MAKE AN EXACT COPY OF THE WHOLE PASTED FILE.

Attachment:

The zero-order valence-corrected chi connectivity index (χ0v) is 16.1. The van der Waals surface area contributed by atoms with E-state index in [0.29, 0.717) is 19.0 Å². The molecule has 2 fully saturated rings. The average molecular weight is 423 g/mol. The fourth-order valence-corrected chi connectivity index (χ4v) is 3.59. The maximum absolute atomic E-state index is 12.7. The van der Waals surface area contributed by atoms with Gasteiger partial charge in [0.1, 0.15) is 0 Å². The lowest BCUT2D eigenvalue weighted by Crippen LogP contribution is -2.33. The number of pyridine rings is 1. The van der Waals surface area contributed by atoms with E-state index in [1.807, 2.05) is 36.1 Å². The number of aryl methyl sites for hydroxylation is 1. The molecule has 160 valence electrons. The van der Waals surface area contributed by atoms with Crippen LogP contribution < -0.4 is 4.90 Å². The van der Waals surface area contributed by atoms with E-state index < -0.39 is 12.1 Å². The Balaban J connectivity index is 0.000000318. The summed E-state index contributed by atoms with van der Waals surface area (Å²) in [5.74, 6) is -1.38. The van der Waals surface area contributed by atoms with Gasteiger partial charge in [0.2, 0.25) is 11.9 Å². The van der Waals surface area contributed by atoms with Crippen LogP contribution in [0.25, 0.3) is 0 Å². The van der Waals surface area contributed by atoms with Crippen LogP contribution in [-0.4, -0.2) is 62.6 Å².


The zero-order valence-corrected chi connectivity index (χ0v) is 16.1. The van der Waals surface area contributed by atoms with E-state index in [0.29, 0.717) is 19.0 Å². The molecule has 2 fully saturated rings. The average molecular weight is 423 g/mol. The fourth-order valence-corrected chi connectivity index (χ4v) is 3.59. The maximum absolute atomic E-state index is 12.7. The van der Waals surface area contributed by atoms with Gasteiger partial charge in [0.1, 0.15) is 0 Å². The lowest BCUT2D eigenvalue weighted by Crippen LogP contribution is -2.33. The number of pyridine rings is 1. The van der Waals surface area contributed by atoms with E-state index in [1.807, 2.05) is 36.1 Å². The number of aryl methyl sites for hydroxylation is 1. The molecule has 160 valence electrons. The van der Waals surface area contributed by atoms with Crippen LogP contribution < -0.4 is 4.90 Å². The van der Waals surface area contributed by atoms with E-state index < -0.39 is 12.1 Å². The Balaban J connectivity index is 0.000000318. The summed E-state index contributed by atoms with van der Waals surface area (Å²) in [5.74, 6) is -1.38. The van der Waals surface area contributed by atoms with Gasteiger partial charge in [0.2, 0.25) is 11.9 Å². The van der Waals surface area contributed by atoms with Crippen LogP contribution in [0.25, 0.3) is 0 Å². The van der Waals surface area contributed by atoms with Crippen LogP contribution in [-0.4, -0.2) is 62.6 Å².